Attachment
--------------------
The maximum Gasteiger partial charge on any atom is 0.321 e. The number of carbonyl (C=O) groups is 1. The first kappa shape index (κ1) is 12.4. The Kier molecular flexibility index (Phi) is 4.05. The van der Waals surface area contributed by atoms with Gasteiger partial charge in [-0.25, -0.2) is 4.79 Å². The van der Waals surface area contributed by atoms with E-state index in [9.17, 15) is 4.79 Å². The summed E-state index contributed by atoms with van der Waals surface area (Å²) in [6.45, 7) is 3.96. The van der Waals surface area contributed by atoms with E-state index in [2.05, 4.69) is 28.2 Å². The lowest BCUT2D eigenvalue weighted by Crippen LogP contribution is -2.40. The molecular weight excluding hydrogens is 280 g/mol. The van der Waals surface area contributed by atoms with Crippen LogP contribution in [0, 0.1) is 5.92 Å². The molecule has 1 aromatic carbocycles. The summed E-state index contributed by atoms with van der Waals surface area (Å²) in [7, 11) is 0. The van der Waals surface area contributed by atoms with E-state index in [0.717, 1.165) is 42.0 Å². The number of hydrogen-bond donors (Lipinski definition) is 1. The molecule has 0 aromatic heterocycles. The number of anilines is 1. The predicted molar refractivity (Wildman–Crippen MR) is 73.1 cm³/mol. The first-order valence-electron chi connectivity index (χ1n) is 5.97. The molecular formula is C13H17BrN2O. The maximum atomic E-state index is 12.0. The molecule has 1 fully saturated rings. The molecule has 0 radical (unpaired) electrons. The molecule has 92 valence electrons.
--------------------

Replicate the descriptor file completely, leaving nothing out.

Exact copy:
The maximum Gasteiger partial charge on any atom is 0.321 e. The number of carbonyl (C=O) groups is 1. The first kappa shape index (κ1) is 12.4. The Kier molecular flexibility index (Phi) is 4.05. The van der Waals surface area contributed by atoms with Gasteiger partial charge in [-0.25, -0.2) is 4.79 Å². The van der Waals surface area contributed by atoms with E-state index in [9.17, 15) is 4.79 Å². The summed E-state index contributed by atoms with van der Waals surface area (Å²) in [6.45, 7) is 3.96. The van der Waals surface area contributed by atoms with E-state index in [2.05, 4.69) is 28.2 Å². The lowest BCUT2D eigenvalue weighted by Crippen LogP contribution is -2.40. The molecular weight excluding hydrogens is 280 g/mol. The van der Waals surface area contributed by atoms with Crippen LogP contribution in [0, 0.1) is 5.92 Å². The molecule has 1 aromatic carbocycles. The summed E-state index contributed by atoms with van der Waals surface area (Å²) in [7, 11) is 0. The van der Waals surface area contributed by atoms with E-state index in [0.717, 1.165) is 42.0 Å². The number of hydrogen-bond donors (Lipinski definition) is 1. The molecule has 0 aromatic heterocycles. The number of anilines is 1. The predicted molar refractivity (Wildman–Crippen MR) is 73.1 cm³/mol. The first-order valence-electron chi connectivity index (χ1n) is 5.97. The molecular formula is C13H17BrN2O. The maximum atomic E-state index is 12.0. The molecule has 1 fully saturated rings. The molecule has 0 radical (unpaired) electrons. The molecule has 92 valence electrons.